Local News

Friday, Jan 10 2014 09:59 AM

SpaceShipTwo soars in third successful test flight

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    By Bill Deaver/ Special to The Californian

    Virgin Galactic successfully completed its third rocket-powered supersonic flight of its passenger carrying reuseable space vehicle, SpaceShipTwo, Friday morning in Mojave. Here the spaceship and extra chase plane circle for landing.

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    By Bill Deaver/ Special to The Californian

    Virgin Galactic successfully completed its third rocket-powered supersonic flight of its passenger carrying reuseable space vehicle, SpaceShipTwo, Friday morning in Mojave. Here the spaceship is taxiing after landing as White Knight flies overhead.

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By THE BAKERSFIELD CALIFORNIAN

SpaceShipTwo flew higher and faster on Friday than it ever has before.

But the rocket-powered reuseable space vehicle will need to climb much higher still to reach its goal.

Virgin Galactic successfully completed the third supersonic test flight of its passenger-carrying space tourism vehicle Friday morning in eastern Kern County.

The company reported in a news release that the flight left Mojave Air and Space Port at 7:22 a.m., with its carrier aircraft, WhiteKnightTwo, lifting SS2 to an altitude of about 46,000 feet.

Once SpaceShipTwo was released, its rocket motor was ignited, powering the ship to a planned altitude of 71,000 feet, its highest altitude to date — and a maximum speed of Mach 1.4, according to Virgin officials.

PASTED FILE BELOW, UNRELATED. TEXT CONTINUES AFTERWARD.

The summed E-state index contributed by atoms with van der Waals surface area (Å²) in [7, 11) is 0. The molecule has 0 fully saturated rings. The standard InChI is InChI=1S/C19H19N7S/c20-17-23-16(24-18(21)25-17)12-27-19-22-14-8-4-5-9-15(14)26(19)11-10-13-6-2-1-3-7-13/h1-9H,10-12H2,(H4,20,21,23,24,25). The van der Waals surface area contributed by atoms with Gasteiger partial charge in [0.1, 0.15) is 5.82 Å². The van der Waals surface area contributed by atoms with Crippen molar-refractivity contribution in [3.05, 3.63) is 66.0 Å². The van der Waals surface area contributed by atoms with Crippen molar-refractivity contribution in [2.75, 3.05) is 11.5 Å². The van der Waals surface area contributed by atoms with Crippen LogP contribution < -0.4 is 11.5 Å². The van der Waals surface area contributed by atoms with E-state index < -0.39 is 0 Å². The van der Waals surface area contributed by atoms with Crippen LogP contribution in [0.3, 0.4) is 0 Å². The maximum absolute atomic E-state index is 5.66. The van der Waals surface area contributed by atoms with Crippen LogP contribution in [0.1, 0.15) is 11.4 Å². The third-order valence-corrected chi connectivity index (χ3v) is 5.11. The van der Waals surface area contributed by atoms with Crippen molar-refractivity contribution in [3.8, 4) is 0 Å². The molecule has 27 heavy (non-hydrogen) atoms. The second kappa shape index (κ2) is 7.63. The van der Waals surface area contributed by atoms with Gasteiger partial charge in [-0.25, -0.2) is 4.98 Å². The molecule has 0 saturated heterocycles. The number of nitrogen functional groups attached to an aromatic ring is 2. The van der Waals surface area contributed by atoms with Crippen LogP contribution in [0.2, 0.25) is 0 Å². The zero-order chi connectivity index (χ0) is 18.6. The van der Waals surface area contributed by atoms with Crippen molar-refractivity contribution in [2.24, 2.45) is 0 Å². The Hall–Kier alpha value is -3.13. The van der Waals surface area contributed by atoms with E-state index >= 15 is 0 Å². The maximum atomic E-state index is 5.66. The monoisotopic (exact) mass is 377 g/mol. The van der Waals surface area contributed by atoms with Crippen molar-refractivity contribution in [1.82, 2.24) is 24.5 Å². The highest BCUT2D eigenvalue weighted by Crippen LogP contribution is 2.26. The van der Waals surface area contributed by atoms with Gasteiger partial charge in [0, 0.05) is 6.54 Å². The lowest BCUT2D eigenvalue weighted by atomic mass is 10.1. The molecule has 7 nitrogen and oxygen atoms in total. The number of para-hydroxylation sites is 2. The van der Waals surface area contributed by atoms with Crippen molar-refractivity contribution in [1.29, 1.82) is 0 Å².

Eventually, before projected tourist spaceflights can begin later this year, SS2 must reach an altitude of about 100 kilometers, or some 62 miles above sea level. This Karman Line, which commonly represents the boundary between the Earth’s atmosphere and outer space, is equal to about 328,000 feet in altitude, more than four times the heights reached in Friday’s test flight.

But each new test flight, both powered and unpowered, charts incremental progress, and officials said in the release that Virgin Galactic’s Chief Pilot Dave Mackay successfully tested the spaceship’s reaction control system and a new thermal protection coating on the ship’s tail booms to protect the ship’s skin against the heat generated by its rocket engines.

“I couldn’t be happier to start the New Year with all the pieces visibly in place for the start of full space flights,” Virgin’s founder Sir Richard Branson said in the release.

This year, he said, “will be the year when we will finally put our beautiful spaceship in her natural environment of space.”

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